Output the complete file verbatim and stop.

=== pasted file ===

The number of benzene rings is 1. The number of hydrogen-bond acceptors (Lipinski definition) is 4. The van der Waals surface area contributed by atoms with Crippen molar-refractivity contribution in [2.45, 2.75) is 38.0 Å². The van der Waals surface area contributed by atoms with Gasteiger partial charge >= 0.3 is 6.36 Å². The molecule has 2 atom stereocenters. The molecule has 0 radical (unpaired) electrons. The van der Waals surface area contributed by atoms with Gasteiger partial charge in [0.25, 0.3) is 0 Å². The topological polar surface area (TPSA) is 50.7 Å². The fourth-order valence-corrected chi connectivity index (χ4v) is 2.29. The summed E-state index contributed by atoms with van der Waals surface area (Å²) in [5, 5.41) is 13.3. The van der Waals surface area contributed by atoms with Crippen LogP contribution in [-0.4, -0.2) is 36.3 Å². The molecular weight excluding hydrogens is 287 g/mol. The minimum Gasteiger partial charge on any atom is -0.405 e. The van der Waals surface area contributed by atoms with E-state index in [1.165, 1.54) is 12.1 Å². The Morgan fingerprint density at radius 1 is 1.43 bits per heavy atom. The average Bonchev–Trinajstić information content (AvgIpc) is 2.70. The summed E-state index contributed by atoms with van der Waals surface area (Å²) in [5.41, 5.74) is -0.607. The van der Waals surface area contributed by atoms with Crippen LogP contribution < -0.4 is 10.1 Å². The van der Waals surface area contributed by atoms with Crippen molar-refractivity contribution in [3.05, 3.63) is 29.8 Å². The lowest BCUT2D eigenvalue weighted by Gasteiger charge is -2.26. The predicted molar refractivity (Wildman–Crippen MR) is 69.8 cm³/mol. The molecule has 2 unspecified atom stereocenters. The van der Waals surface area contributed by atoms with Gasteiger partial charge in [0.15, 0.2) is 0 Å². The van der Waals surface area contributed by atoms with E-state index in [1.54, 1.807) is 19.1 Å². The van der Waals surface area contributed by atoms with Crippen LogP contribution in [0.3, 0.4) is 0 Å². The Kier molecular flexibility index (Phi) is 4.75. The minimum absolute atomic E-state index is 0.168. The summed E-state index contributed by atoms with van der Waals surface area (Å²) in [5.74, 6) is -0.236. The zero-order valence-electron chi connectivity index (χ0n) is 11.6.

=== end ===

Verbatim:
The number of benzene rings is 1. The number of hydrogen-bond acceptors (Lipinski definition) is 4. The van der Waals surface area contributed by atoms with Crippen molar-refractivity contribution in [2.45, 2.75) is 38.0 Å². The van der Waals surface area contributed by atoms with Gasteiger partial charge >= 0.3 is 6.36 Å². The molecule has 2 atom stereocenters. The molecule has 0 radical (unpaired) electrons. The van der Waals surface area contributed by atoms with Gasteiger partial charge in [0.25, 0.3) is 0 Å². The topological polar surface area (TPSA) is 50.7 Å². The fourth-order valence-corrected chi connectivity index (χ4v) is 2.29. The summed E-state index contributed by atoms with van der Waals surface area (Å²) in [5, 5.41) is 13.3. The van der Waals surface area contributed by atoms with Crippen LogP contribution in [-0.4, -0.2) is 36.3 Å². The molecular weight excluding hydrogens is 287 g/mol. The minimum Gasteiger partial charge on any atom is -0.405 e. The van der Waals surface area contributed by atoms with E-state index in [1.165, 1.54) is 12.1 Å². The Morgan fingerprint density at radius 1 is 1.43 bits per heavy atom. The average Bonchev–Trinajstić information content (AvgIpc) is 2.70. The summed E-state index contributed by atoms with van der Waals surface area (Å²) in [5.41, 5.74) is -0.607. The van der Waals surface area contributed by atoms with Crippen LogP contribution < -0.4 is 10.1 Å². The van der Waals surface area contributed by atoms with Crippen molar-refractivity contribution in [3.05, 3.63) is 29.8 Å². The lowest BCUT2D eigenvalue weighted by Gasteiger charge is -2.26. The predicted molar refractivity (Wildman–Crippen MR) is 69.8 cm³/mol. The molecule has 2 unspecified atom stereocenters. The van der Waals surface area contributed by atoms with Gasteiger partial charge in [0.15, 0.2) is 0 Å². The van der Waals surface area contributed by atoms with E-state index in [1.54, 1.807) is 19.1 Å². The van der Waals surface area contributed by atoms with Crippen LogP contribution in [0.3, 0.4) is 0 Å². The Kier molecular flexibility index (Phi) is 4.75. The minimum absolute atomic E-state index is 0.168. The summed E-state index contributed by atoms with van der Waals surface area (Å²) in [5.74, 6) is -0.236. The zero-order valence-electron chi connectivity index (χ0n) is 11.6.